Oftentimes, people seeking to modify downward their child support payment obligation will seek to do so as of the date that they allege the change in financial circumstances commenced, i.e., a loss of employment, suffering a disability, and the like.  To protect the existing "duty of support," however, New Jersey has a statute that expressly addresses the retroactive modification of child support payments.

N.J.S.A. 2A:17-56.23a clearly states:

                [n]o payment or installment of an order for child support, or those portions of an order which are allocated for child support established prior to or subsequent to the effective date of [N.J.S.A. 2A:17-56.23a], shall be retroactively modified by the court except with respect to the period during which there is a pending application for modification, but only from the date the notice of motion was mailed either directly or through the appropriate agent.  The written notice will state that a change of circumstances has occurred and a motion for modification of the order will be filed within 45 days. In the event a motion is not filed within the 45-day period, modification shall be permitted only from the date the motion is filed with the court.

The law is, therefore, clear – retroactive implementation of a child support modification may only be made back to when the other party is put on written notice that a change of circumstances has occurred and a motion to address the issue will be filed within 45 days of such notice.  Where the motion is not timely filed within that 45-day period, the retroactive implementation may only be made back to the date when the motion is actually filed. 

The only situation that deviates from the statute is where modification is sought retroactive to the date of the child’s emancipation, which is permitted even if it occurred long before notice was provided or a motion filed.  The rationale is that there no longer exists a "duty to support" where a child is deemed emancipated and, as a result, there can be no child support actually due for the time period after such emancipation is held to have occurred.

While this statute is seemingly unknown by many, it can prove to be a useful tool to aid your client.  On several occasions, we have sent a letter to an adverse lawyer or party notifying them of the change in circumstances and our intent to file a motion pursuant to the statute.  Should the Court grant your client’s motion, the benefit of additional days of retroactive modification are potentially included under the law.  Of course, this is not as beneficial to the payor spouse who seeks to modify retroactively to the when he or she perhaps first experienced what they deem to be a change in circumstances, which may have been long before notice was actually sent under the statute, but it attempts to provide some balance between the core parental "duty of support" and the payor’s changed financial circumstances.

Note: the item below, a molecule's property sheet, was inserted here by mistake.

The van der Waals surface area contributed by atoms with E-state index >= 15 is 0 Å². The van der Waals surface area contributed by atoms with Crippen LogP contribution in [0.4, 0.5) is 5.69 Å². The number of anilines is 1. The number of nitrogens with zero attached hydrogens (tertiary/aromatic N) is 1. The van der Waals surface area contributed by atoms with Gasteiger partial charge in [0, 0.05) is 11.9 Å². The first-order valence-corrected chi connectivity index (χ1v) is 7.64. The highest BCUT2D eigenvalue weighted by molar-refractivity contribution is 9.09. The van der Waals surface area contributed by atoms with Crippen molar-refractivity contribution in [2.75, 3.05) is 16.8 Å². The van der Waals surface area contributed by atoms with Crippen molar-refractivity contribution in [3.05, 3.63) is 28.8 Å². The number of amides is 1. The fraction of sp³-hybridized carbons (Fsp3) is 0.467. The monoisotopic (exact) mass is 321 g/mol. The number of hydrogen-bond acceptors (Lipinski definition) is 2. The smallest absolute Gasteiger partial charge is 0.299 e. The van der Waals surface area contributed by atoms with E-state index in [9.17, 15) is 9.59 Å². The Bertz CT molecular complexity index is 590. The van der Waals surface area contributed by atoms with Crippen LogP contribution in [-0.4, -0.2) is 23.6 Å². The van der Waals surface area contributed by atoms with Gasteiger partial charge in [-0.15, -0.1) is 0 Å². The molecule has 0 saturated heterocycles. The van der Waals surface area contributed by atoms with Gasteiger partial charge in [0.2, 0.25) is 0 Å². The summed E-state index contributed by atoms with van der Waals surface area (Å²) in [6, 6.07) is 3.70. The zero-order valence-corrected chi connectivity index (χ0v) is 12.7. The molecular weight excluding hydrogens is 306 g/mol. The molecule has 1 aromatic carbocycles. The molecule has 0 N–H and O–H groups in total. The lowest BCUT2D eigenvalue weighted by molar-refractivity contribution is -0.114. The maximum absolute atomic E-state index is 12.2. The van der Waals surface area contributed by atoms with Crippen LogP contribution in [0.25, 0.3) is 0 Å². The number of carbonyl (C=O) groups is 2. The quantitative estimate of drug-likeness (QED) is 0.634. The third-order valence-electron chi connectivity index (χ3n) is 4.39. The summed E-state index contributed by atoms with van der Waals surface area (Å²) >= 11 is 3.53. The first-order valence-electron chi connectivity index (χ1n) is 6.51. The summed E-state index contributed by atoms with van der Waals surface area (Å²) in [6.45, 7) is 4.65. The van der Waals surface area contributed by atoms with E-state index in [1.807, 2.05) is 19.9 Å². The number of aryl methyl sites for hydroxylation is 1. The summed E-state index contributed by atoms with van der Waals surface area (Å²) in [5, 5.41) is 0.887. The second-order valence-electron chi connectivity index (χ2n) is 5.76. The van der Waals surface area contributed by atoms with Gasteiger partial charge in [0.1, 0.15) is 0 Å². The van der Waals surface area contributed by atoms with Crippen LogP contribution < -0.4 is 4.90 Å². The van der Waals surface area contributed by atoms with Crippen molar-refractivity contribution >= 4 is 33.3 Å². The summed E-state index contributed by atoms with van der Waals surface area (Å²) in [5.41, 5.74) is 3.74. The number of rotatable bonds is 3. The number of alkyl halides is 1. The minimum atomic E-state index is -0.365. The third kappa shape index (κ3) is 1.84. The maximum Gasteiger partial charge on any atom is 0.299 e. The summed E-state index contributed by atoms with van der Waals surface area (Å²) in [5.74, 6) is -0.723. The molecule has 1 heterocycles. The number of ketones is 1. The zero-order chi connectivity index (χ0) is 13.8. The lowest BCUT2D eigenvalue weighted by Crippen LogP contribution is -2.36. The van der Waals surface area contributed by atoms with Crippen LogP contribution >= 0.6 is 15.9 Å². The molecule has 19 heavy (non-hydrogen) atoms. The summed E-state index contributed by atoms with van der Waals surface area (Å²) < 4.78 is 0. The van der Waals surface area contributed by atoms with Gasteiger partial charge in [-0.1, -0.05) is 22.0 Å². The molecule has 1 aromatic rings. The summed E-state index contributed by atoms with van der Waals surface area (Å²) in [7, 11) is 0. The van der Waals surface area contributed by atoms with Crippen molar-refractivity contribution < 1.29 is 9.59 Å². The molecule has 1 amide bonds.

The law could also work to facilitate a settlement of the issue between parties, effectively providing a 45-day window from the date of the written notice to resolve the issue without litigating the issue in Court.  Potentially substantial legal fees and costs are saved by both parties as a result.  Whether the issue could settle is, of course, dependent upon a given set of circumstances and parties.

It was this issue and law that was addressed by the Appellate Division in the unreported (not precedential) decision of Bessinger v. Klich.  There, the Appellate Division found that the trial court erred by retroactively modifying the payor spouse’s child support obligation to June 2005, the month in which he was declared disabled by the Social Security Administration, rather than as of the date of the payor’s motion to modify his support obligation in October 2008.  While the Appellate Division noted the trial court’s consideration of equity in favor of the payor and his financial struggles, it noted that, neither the disability at issue, or equity overrode the clear and unambiguous language of the law quoted above. 

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